Saturday, September 29, 2012

Samedi: Ghost Stories

There's a chill in the air and the smell of smoke. Night comes earlier and creatures great and small are preparing for the bleak months ahead. Hallowe'en is in the offing; that can only mean one thing: it's time for Saturday ghost stories. Gather round and let me tell you of the things that go bump in the night. And so we shall honor those whose day it is, the King and Queen of the Dead, Baron Samedi and Maman Brigitte.

This story originated somewhere in the southeastern United States. Often claimed by the Gullah coast of Georgia, that claim is just as often contested by the bayous south of New Orleans. It plays on the ancient belief that dogs can see supernatural beings in general and ghosts in particular. I tell it in my own voice, imagining myself back on the old homestead down Rigolets way when I was a teenager. The place was my father's Aunt Bette's house, rickety and creaky and full of it's own spirits no doubt. It's gone now, but I remember the two short summers I spent there every time I tell these stories.

My Aunt once told me, when I was just fourteen, that dogs can see ghosts. I didn't think much of it at first, but she would often point to her big mutt when he jumped or barked or howled for no apparent reason and say: "There; Gator sees a spirit." It did get me wondering about it when I went back home to California.

Two summers later, I was back at Aunt Bette's and I asked her to tell me more about dogs seeing ghosts.

"Oh, people can too," she told me. "How," I asked. "All you do is run your finger over a dog's eyelashes and then run that wet finger over your eye," she made the motion as she spoke, smearing her thick eyeliner a bit. "Y'all will see all the spirits round this bayou. But be warned." My Aunt paused here, and looked at me with a serious stare. "Some of 'em ain't that pretty."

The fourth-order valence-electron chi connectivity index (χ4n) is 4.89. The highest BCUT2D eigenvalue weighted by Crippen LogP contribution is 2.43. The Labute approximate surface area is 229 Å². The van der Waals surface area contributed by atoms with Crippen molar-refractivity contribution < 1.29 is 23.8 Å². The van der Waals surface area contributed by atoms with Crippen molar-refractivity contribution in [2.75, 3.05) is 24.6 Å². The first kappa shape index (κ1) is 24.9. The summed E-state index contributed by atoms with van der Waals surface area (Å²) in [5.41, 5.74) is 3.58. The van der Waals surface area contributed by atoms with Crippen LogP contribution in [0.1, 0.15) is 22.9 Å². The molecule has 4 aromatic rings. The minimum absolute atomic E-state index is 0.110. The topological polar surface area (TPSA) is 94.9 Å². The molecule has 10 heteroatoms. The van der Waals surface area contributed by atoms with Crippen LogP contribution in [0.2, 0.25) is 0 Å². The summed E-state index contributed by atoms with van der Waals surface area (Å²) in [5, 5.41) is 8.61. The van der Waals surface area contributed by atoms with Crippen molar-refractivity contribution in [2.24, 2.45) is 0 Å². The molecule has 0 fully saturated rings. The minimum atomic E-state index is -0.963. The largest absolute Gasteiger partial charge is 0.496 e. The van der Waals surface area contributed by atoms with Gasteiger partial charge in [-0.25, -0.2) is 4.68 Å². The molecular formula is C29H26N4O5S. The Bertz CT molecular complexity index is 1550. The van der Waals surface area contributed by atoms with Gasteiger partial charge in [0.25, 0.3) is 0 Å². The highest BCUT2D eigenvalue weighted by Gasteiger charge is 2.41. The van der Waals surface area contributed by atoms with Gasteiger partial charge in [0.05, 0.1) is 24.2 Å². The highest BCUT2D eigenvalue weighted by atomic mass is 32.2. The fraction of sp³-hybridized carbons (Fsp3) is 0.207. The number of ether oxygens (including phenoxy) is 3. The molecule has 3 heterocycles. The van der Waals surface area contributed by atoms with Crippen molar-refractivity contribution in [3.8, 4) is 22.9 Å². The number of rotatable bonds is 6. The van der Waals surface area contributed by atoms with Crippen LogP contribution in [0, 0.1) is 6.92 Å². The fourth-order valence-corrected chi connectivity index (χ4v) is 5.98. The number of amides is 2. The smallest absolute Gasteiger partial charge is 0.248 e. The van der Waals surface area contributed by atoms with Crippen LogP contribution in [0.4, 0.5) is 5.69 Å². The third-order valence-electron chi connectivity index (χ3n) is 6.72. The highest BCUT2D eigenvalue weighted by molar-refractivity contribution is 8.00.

A few nights later, after supper, I was on the porch with Gator. He was snapping at a fly that got through the screens and then all of a sudden he stopped, looked straight out into the dark and howled. The sound was high pitched, like a hurricane wind through broken glass. The hair on my neck stood up; the hair on Gator's did too. I don't know what came over me but before I could think I wiped my finger over Gator's one good eye and then swiped it over both of mine.

I turned my eyes back to the dark. "Any spooks out there," I called. "Cause my dog and I can see you all."

I didn't see a thing except dark beyond the porch light. The only noise was the song of frogs.

Standing up, and still quite without thinking, I opened the porch screen and stepped down to the ground. Gator came with me, his one good eye still peering out toward the water and his tail between his legs.

"You spirits out there?" My bravado was more for myself now. The dark was thick and I could spy a mist rising from the dead cypress trees in the water. "I can see you. Show yourselves."

As we watched, Gator and I, that mist took form. Rising up before us, like a reanimated corpse coming straight out of its tomb, was the white incarnation of a dead woman. She wore old fashioned clothes that were dripping with water and moss. Her face was like a skull and as we watched her right arm raised up from her side and her bony finger pointed straight to us. Her jaw dropped and a scream, so piercing I thought my eardrums exploded, emanated from her open mouth.

Where a moment before we had been glued to the ground, Gator and I sprang into action at the same time. We jumped back up onto the porch, ran into the house and dove under the afghan that always hung over the back of it. There we huddled together, shivering even though it was 90 degrees outside.

My Dad and my Aunt, who had been in the kitchen having a little after supper something, heard the screen door slam and came into the front room. When Aunt Bette saw Gator and me quivering under her blue and white afghan, she must have known what was going on. "Just leave 'em, Jack," she said when my Dad starts asking what we're up to. "I think I scared your girl with my ghost stories."